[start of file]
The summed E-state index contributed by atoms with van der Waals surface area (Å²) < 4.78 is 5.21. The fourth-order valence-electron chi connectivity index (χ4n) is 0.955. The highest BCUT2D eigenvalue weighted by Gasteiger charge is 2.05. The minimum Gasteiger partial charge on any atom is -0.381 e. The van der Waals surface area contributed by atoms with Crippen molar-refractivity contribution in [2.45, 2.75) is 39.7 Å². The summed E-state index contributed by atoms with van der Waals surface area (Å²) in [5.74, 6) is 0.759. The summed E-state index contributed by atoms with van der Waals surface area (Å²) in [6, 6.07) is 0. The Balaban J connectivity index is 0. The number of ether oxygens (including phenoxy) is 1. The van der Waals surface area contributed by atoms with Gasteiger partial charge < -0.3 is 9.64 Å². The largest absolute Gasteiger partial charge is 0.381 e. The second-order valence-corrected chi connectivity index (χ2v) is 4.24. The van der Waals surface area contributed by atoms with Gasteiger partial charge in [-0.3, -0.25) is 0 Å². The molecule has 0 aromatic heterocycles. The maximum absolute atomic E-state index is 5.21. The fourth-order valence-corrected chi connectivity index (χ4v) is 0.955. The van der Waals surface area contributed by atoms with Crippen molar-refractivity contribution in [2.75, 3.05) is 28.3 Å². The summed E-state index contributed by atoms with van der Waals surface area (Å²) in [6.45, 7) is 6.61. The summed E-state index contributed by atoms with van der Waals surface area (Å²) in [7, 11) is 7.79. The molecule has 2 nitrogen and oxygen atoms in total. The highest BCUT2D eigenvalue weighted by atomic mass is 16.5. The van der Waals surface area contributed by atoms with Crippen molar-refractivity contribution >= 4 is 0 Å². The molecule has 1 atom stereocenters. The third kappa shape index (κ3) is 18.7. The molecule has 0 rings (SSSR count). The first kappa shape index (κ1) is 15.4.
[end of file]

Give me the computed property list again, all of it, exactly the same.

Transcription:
The summed E-state index contributed by atoms with van der Waals surface area (Å²) < 4.78 is 5.21. The fourth-order valence-electron chi connectivity index (χ4n) is 0.955. The highest BCUT2D eigenvalue weighted by Gasteiger charge is 2.05. The minimum Gasteiger partial charge on any atom is -0.381 e. The van der Waals surface area contributed by atoms with Crippen molar-refractivity contribution in [2.45, 2.75) is 39.7 Å². The summed E-state index contributed by atoms with van der Waals surface area (Å²) in [5.74, 6) is 0.759. The summed E-state index contributed by atoms with van der Waals surface area (Å²) in [6, 6.07) is 0. The Balaban J connectivity index is 0. The number of ether oxygens (including phenoxy) is 1. The van der Waals surface area contributed by atoms with Gasteiger partial charge < -0.3 is 9.64 Å². The largest absolute Gasteiger partial charge is 0.381 e. The second-order valence-corrected chi connectivity index (χ2v) is 4.24. The van der Waals surface area contributed by atoms with Gasteiger partial charge in [-0.3, -0.25) is 0 Å². The molecule has 0 aromatic heterocycles. The maximum absolute atomic E-state index is 5.21. The fourth-order valence-corrected chi connectivity index (χ4v) is 0.955. The van der Waals surface area contributed by atoms with Crippen molar-refractivity contribution in [2.75, 3.05) is 28.3 Å². The summed E-state index contributed by atoms with van der Waals surface area (Å²) in [6.45, 7) is 6.61. The summed E-state index contributed by atoms with van der Waals surface area (Å²) in [7, 11) is 7.79. The molecule has 2 nitrogen and oxygen atoms in total. The highest BCUT2D eigenvalue weighted by atomic mass is 16.5. The van der Waals surface area contributed by atoms with Crippen molar-refractivity contribution >= 4 is 0 Å². The molecule has 1 atom stereocenters. The third kappa shape index (κ3) is 18.7. The molecule has 0 rings (SSSR count). The first kappa shape index (κ1) is 15.4.